A March 24th report from Goldman Sachs Portfolio Strategy Research focuses on emerging markets, and argues that most emerging markets are facing the dual headwinds of slow growth and high interest rates, which is likely to keep pressure on both earnings and valuations, in a report titled ” What happened to the EM growth story?”.
GS analysts Caesar Maasry and Jane Wei explain their perspective: “Unlike in DM [developed markets], where growth prospects are broadly improving and low rates appear supportive of above-average valuation levels, EM is faced with slowing growth and high interest rates relative to equity yields. We maintain that until EM EPS prospects improve (2014 marked the lowest EPS since ‘09), MSCI EM will remain an aggregate underperformer vs. DM.”
More on weakness in emerging markets
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Maasry and Wei argue that “growth explains both absolute and relative returns of EM equity.” First, they highlight that valuation (that is, EM stock’ apparent ‘cheapness’) has not been a “useful metric for assessing subsequent returns.” They note that investors were more worried about potential capital outflows from EMs, likely related to the strong U.S. dollar and a looming increase in U.S. rates.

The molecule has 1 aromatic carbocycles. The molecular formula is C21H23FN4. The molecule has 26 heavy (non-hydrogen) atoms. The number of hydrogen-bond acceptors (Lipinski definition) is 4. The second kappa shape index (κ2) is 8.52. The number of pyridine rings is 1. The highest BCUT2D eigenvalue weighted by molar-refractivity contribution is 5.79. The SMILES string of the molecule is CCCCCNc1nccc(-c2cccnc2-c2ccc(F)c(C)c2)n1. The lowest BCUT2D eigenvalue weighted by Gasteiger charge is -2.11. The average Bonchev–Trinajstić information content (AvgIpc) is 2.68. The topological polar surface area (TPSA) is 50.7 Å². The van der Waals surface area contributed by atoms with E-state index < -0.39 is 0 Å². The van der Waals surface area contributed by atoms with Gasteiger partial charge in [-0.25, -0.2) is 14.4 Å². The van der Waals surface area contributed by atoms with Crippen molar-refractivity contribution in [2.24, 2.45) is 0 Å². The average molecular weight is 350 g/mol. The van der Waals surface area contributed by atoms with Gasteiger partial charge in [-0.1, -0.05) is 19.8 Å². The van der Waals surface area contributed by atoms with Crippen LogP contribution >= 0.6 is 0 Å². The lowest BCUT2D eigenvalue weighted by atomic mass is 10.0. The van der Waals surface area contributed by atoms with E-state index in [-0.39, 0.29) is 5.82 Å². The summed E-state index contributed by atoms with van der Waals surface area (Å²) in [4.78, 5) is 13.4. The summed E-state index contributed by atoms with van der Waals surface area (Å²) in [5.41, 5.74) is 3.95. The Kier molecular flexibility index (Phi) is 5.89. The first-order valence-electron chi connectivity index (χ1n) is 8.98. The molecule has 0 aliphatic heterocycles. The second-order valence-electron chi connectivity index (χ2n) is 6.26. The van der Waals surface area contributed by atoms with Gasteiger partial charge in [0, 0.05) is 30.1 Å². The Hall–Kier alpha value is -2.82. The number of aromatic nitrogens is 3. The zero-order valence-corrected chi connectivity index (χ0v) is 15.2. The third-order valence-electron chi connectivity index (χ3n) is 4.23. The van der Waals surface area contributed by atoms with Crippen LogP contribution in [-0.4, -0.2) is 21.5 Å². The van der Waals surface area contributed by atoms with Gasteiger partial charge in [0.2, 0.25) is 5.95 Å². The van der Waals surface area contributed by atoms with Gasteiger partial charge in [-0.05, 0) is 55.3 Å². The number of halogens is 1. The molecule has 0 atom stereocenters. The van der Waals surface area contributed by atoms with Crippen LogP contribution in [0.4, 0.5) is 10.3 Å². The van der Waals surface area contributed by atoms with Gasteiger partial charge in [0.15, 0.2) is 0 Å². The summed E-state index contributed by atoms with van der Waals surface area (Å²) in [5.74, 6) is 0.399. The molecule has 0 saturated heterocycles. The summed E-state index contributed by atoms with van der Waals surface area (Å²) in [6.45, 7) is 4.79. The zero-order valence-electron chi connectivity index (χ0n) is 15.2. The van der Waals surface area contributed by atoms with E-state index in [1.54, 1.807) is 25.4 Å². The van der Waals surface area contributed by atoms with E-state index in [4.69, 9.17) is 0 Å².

The GS report also notes that that things appear less than sanguine in terms of of EM corporate fundamentals. The MSCI EM is almost the exact level as it was in December 31, 2009. Also of note, aggregate EM EPS has not grown since 2010. Maasry and Wei Note: “Our core view holds that MSCI EM will trade sideways this year (in USD), likely rising through 2Q on disinflation and then stumbling in 3Q as the Fed hikes rates and consensus EM EPS estimates are cut.”
It really boils down to the fact that DM earnings are rising, and EM earnings have stalled. The GS analysts point out that the strongest indicator of the EM cycle is the relative growth profile between EM and DM. Note that most analysts have upped their index targets for Europe and Japan based on underlying strength in earnings trends.
Exhibit 2 makes it clear that earnings have been consistently strong in the U.S. since the end of 2008, strong in Japan since late 2012, and now may start to improve in Europe after several years of weakness. EPS recovered notably in 2009 and 2010 for EM, but has gone nowhere since since as have equity returns.
No EM recovery until 2016
Maasry and Wei note that although EM GDP growth typically exceed that of DM, EM earnings growth often lags. They point to “long-term studies of EM that suggest that growth ‘delta’ is the chief indicator of EM cyclical turns; here we note that the actual level of EPS growth in EM can dip below DM (GDP growth, however, has always been greater in EM than in DM over the past few decades).”
Based on five-year historical earnings CAGRs, emerging markets earnings growth has generally exceeded that of DM (using the S&P 500 as a DM proxy). There have been exceptions, such as the early 1980s (Fed tightening and U.S. recession), the late 1990s (Asia financial crisis) and the last four years.
The GS analysts explain why they differ from the consensus view: “A further five years of sub-DM growth, as consensus expects, would be an historical anomaly; and this in part anchors our view that EM growth should recover, though not before 2016 due to the cyclical headwinds we discuss below.”